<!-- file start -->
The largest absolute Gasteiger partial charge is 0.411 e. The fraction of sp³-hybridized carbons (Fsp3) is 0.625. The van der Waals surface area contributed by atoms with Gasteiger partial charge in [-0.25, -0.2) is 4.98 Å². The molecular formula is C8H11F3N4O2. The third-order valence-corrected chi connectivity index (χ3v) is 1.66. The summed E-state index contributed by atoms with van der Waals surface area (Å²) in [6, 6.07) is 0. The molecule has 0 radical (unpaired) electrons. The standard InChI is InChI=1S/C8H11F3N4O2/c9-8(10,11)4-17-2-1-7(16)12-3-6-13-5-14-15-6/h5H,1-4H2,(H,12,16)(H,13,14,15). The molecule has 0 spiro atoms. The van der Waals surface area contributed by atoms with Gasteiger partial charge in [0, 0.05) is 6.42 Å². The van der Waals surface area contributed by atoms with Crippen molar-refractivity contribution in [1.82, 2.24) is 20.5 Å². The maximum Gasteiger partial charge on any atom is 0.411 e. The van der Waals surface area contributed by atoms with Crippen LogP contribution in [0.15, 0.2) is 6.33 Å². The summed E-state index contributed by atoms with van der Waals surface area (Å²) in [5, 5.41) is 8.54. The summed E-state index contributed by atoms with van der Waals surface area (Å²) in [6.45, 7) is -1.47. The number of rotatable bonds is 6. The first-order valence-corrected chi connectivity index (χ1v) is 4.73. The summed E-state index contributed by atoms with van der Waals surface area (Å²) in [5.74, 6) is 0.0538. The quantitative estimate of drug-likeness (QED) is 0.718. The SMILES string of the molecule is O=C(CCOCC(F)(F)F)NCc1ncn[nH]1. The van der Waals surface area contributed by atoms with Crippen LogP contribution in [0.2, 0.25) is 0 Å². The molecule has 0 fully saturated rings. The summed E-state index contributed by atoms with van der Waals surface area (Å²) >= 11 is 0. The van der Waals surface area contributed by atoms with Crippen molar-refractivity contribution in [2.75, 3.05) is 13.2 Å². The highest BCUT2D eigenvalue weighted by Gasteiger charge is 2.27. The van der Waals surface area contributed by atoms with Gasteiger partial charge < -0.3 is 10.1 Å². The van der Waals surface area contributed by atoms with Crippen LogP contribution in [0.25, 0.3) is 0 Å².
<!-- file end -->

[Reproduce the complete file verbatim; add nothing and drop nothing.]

The largest absolute Gasteiger partial charge is 0.411 e. The fraction of sp³-hybridized carbons (Fsp3) is 0.625. The van der Waals surface area contributed by atoms with Gasteiger partial charge in [-0.25, -0.2) is 4.98 Å². The molecular formula is C8H11F3N4O2. The third-order valence-corrected chi connectivity index (χ3v) is 1.66. The summed E-state index contributed by atoms with van der Waals surface area (Å²) in [6, 6.07) is 0. The molecule has 0 radical (unpaired) electrons. The standard InChI is InChI=1S/C8H11F3N4O2/c9-8(10,11)4-17-2-1-7(16)12-3-6-13-5-14-15-6/h5H,1-4H2,(H,12,16)(H,13,14,15). The molecule has 0 spiro atoms. The van der Waals surface area contributed by atoms with Gasteiger partial charge in [0, 0.05) is 6.42 Å². The van der Waals surface area contributed by atoms with Crippen molar-refractivity contribution in [1.82, 2.24) is 20.5 Å². The maximum Gasteiger partial charge on any atom is 0.411 e. The van der Waals surface area contributed by atoms with Crippen LogP contribution in [0.15, 0.2) is 6.33 Å². The summed E-state index contributed by atoms with van der Waals surface area (Å²) in [5, 5.41) is 8.54. The summed E-state index contributed by atoms with van der Waals surface area (Å²) in [6.45, 7) is -1.47. The number of rotatable bonds is 6. The first-order valence-corrected chi connectivity index (χ1v) is 4.73. The summed E-state index contributed by atoms with van der Waals surface area (Å²) in [5.74, 6) is 0.0538. The quantitative estimate of drug-likeness (QED) is 0.718. The SMILES string of the molecule is O=C(CCOCC(F)(F)F)NCc1ncn[nH]1. The van der Waals surface area contributed by atoms with Crippen LogP contribution in [0.2, 0.25) is 0 Å². The molecule has 0 fully saturated rings. The summed E-state index contributed by atoms with van der Waals surface area (Å²) >= 11 is 0. The van der Waals surface area contributed by atoms with Crippen molar-refractivity contribution in [2.75, 3.05) is 13.2 Å². The highest BCUT2D eigenvalue weighted by Gasteiger charge is 2.27. The van der Waals surface area contributed by atoms with Gasteiger partial charge < -0.3 is 10.1 Å². The van der Waals surface area contributed by atoms with Crippen LogP contribution in [0.25, 0.3) is 0 Å².